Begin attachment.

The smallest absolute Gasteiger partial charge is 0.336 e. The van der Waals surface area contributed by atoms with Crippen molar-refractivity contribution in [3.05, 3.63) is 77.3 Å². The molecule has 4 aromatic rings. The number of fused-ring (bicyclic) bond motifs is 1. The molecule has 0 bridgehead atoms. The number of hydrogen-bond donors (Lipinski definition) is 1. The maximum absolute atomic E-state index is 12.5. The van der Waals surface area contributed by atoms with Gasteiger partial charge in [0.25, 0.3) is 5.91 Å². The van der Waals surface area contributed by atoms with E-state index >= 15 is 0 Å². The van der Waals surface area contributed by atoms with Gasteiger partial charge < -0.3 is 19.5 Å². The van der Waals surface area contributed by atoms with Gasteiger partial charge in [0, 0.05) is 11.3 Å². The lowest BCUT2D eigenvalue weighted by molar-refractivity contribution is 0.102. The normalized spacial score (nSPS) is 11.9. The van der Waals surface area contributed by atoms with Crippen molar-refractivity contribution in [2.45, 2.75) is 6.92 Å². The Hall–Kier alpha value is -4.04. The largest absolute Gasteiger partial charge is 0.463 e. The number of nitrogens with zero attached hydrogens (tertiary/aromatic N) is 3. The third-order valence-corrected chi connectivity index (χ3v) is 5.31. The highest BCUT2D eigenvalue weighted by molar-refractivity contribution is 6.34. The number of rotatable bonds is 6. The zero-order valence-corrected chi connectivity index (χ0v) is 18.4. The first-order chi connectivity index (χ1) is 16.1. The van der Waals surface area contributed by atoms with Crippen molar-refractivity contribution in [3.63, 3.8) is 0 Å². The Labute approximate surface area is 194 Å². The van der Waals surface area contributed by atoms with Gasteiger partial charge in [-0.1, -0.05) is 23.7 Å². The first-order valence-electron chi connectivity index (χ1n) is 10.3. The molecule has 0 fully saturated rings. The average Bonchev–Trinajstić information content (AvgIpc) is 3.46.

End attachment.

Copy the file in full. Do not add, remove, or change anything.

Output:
The smallest absolute Gasteiger partial charge is 0.336 e. The van der Waals surface area contributed by atoms with Crippen molar-refractivity contribution in [3.05, 3.63) is 77.3 Å². The molecule has 4 aromatic rings. The number of fused-ring (bicyclic) bond motifs is 1. The molecule has 0 bridgehead atoms. The number of hydrogen-bond donors (Lipinski definition) is 1. The maximum absolute atomic E-state index is 12.5. The van der Waals surface area contributed by atoms with Gasteiger partial charge in [0.25, 0.3) is 5.91 Å². The van der Waals surface area contributed by atoms with E-state index >= 15 is 0 Å². The van der Waals surface area contributed by atoms with Gasteiger partial charge < -0.3 is 19.5 Å². The van der Waals surface area contributed by atoms with Gasteiger partial charge in [0, 0.05) is 11.3 Å². The lowest BCUT2D eigenvalue weighted by molar-refractivity contribution is 0.102. The normalized spacial score (nSPS) is 11.9. The van der Waals surface area contributed by atoms with Crippen molar-refractivity contribution in [2.45, 2.75) is 6.92 Å². The Hall–Kier alpha value is -4.04. The largest absolute Gasteiger partial charge is 0.463 e. The number of nitrogens with zero attached hydrogens (tertiary/aromatic N) is 3. The third-order valence-corrected chi connectivity index (χ3v) is 5.31. The highest BCUT2D eigenvalue weighted by molar-refractivity contribution is 6.34. The number of rotatable bonds is 6. The zero-order valence-corrected chi connectivity index (χ0v) is 18.4. The first-order chi connectivity index (χ1) is 16.1. The van der Waals surface area contributed by atoms with Crippen molar-refractivity contribution in [3.63, 3.8) is 0 Å². The Labute approximate surface area is 194 Å². The van der Waals surface area contributed by atoms with Gasteiger partial charge in [-0.1, -0.05) is 23.7 Å². The first-order valence-electron chi connectivity index (χ1n) is 10.3. The molecule has 0 fully saturated rings. The average Bonchev–Trinajstić information content (AvgIpc) is 3.46.